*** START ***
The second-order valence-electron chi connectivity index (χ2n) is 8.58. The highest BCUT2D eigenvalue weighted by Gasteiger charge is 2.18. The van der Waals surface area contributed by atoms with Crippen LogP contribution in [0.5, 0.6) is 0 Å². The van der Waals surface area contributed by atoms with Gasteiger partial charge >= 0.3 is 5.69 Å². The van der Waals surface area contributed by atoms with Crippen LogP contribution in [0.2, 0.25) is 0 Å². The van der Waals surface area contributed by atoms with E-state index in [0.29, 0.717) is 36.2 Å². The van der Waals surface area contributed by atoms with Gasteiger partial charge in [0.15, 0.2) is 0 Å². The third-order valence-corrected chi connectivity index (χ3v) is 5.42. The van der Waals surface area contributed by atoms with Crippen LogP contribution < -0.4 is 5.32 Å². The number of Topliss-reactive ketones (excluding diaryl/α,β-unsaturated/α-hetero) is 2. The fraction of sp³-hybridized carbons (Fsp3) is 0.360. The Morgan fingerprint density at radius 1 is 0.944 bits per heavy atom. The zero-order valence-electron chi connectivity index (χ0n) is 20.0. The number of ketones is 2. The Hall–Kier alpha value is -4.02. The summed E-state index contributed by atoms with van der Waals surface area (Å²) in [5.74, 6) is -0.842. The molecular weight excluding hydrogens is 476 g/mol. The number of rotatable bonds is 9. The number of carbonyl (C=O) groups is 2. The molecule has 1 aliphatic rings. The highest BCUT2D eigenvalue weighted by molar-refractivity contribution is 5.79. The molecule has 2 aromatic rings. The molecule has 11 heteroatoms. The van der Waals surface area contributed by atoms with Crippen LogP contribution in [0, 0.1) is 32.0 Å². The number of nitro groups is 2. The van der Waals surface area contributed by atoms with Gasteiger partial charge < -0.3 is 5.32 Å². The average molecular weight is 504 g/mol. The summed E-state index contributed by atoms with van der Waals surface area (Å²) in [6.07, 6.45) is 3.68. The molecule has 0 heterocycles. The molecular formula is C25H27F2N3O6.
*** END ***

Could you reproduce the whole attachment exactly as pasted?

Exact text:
The second-order valence-electron chi connectivity index (χ2n) is 8.58. The highest BCUT2D eigenvalue weighted by Gasteiger charge is 2.18. The van der Waals surface area contributed by atoms with Crippen LogP contribution in [0.5, 0.6) is 0 Å². The van der Waals surface area contributed by atoms with Gasteiger partial charge >= 0.3 is 5.69 Å². The van der Waals surface area contributed by atoms with Crippen LogP contribution in [0.2, 0.25) is 0 Å². The van der Waals surface area contributed by atoms with E-state index in [0.29, 0.717) is 36.2 Å². The van der Waals surface area contributed by atoms with Gasteiger partial charge in [0.15, 0.2) is 0 Å². The third-order valence-corrected chi connectivity index (χ3v) is 5.42. The van der Waals surface area contributed by atoms with Crippen LogP contribution < -0.4 is 5.32 Å². The number of Topliss-reactive ketones (excluding diaryl/α,β-unsaturated/α-hetero) is 2. The fraction of sp³-hybridized carbons (Fsp3) is 0.360. The Morgan fingerprint density at radius 1 is 0.944 bits per heavy atom. The zero-order valence-electron chi connectivity index (χ0n) is 20.0. The number of ketones is 2. The Hall–Kier alpha value is -4.02. The summed E-state index contributed by atoms with van der Waals surface area (Å²) in [5.74, 6) is -0.842. The molecular weight excluding hydrogens is 476 g/mol. The number of rotatable bonds is 9. The number of carbonyl (C=O) groups is 2. The molecule has 1 aliphatic rings. The highest BCUT2D eigenvalue weighted by molar-refractivity contribution is 5.79. The molecule has 2 aromatic rings. The molecule has 11 heteroatoms. The van der Waals surface area contributed by atoms with Crippen LogP contribution in [0, 0.1) is 32.0 Å². The number of nitro groups is 2. The van der Waals surface area contributed by atoms with Gasteiger partial charge < -0.3 is 5.32 Å². The average molecular weight is 504 g/mol. The summed E-state index contributed by atoms with van der Waals surface area (Å²) in [6.07, 6.45) is 3.68. The molecule has 0 heterocycles. The molecular formula is C25H27F2N3O6.